Vaumol is a trademark name for a method of colouring leather hide used by Connolly Leather until the mid-1980s.[1] It was used chiefly for manufacturing leather upholstery for high class British automobiles of the era such as Rolls Royce and Daimler.

Vaumol used a two layer colour coat consisting of a first layer of cellulose based colour spread over the stretched hide, followed by a second layer applied with a spraygun. Environmental considerations meant that it was supplanted in 1985 by a half water based process until about 1994, when it switched to a fully water based process. Post Vaumol leathers produced by Connolly are considered by some experts to be of inferior quality.[2]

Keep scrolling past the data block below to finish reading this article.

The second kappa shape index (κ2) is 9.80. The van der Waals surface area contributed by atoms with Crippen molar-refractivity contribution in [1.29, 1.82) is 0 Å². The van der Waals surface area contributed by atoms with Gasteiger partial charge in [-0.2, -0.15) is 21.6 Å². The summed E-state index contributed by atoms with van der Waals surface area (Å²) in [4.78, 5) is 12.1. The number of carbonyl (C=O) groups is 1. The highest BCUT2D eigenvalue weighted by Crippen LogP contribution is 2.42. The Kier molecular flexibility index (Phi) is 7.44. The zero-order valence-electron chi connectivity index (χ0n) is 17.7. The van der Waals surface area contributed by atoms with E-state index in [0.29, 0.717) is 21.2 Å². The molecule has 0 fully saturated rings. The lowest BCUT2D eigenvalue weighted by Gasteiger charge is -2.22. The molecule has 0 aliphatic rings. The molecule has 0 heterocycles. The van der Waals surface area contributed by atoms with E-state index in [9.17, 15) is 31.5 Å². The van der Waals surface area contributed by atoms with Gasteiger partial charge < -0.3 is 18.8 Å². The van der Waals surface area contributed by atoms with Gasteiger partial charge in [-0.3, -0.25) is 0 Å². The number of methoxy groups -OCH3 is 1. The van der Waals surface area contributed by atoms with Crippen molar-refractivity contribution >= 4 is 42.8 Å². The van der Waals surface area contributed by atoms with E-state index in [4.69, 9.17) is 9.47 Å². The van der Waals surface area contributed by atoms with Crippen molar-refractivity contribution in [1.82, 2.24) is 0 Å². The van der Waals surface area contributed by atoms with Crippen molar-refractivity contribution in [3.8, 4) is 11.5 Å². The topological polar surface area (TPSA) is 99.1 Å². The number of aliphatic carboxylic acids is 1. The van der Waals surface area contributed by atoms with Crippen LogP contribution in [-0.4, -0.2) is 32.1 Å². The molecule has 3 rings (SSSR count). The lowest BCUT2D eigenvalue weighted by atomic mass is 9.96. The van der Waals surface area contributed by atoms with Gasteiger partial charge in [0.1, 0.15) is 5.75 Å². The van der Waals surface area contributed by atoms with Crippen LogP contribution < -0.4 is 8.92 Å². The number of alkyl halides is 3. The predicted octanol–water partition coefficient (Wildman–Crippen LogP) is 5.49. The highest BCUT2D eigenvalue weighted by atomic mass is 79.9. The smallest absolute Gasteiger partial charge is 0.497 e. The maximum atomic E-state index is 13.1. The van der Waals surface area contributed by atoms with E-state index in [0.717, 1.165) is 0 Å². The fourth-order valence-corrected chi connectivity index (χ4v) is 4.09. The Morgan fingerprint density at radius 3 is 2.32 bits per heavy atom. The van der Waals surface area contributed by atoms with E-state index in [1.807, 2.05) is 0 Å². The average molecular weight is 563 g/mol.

An identifying feature of Vaumol is that it has two colours; the main colour and black. The black colour can be seen in the pores of the grain, which is sometimes mistaken for dirt trapped in the grain.


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